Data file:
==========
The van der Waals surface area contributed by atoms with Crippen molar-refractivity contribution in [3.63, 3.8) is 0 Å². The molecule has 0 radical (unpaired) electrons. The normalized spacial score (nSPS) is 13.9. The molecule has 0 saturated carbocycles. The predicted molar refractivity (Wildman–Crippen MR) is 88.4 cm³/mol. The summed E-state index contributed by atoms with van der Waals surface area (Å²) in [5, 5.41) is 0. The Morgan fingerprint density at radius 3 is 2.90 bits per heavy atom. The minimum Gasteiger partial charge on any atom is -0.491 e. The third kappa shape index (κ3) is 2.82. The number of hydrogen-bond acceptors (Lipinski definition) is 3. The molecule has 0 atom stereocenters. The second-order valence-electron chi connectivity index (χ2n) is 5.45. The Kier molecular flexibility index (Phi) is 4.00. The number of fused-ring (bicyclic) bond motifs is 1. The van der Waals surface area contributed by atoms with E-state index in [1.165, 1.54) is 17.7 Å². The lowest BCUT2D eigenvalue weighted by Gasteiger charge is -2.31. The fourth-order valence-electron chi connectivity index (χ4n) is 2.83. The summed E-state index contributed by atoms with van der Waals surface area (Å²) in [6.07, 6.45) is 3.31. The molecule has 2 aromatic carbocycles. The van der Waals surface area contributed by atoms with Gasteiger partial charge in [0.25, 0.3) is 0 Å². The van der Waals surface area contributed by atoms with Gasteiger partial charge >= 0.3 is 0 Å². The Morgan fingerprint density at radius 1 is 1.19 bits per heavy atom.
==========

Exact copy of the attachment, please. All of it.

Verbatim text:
The van der Waals surface area contributed by atoms with Crippen molar-refractivity contribution in [3.63, 3.8) is 0 Å². The molecule has 0 radical (unpaired) electrons. The normalized spacial score (nSPS) is 13.9. The molecule has 0 saturated carbocycles. The predicted molar refractivity (Wildman–Crippen MR) is 88.4 cm³/mol. The summed E-state index contributed by atoms with van der Waals surface area (Å²) in [5, 5.41) is 0. The Morgan fingerprint density at radius 3 is 2.90 bits per heavy atom. The minimum Gasteiger partial charge on any atom is -0.491 e. The third kappa shape index (κ3) is 2.82. The number of hydrogen-bond acceptors (Lipinski definition) is 3. The molecule has 0 atom stereocenters. The second-order valence-electron chi connectivity index (χ2n) is 5.45. The Kier molecular flexibility index (Phi) is 4.00. The number of fused-ring (bicyclic) bond motifs is 1. The van der Waals surface area contributed by atoms with E-state index in [1.165, 1.54) is 17.7 Å². The lowest BCUT2D eigenvalue weighted by Gasteiger charge is -2.31. The fourth-order valence-electron chi connectivity index (χ4n) is 2.83. The summed E-state index contributed by atoms with van der Waals surface area (Å²) in [6.07, 6.45) is 3.31. The molecule has 2 aromatic carbocycles. The van der Waals surface area contributed by atoms with Gasteiger partial charge in [0.25, 0.3) is 0 Å². The van der Waals surface area contributed by atoms with Gasteiger partial charge >= 0.3 is 0 Å². The Morgan fingerprint density at radius 1 is 1.19 bits per heavy atom.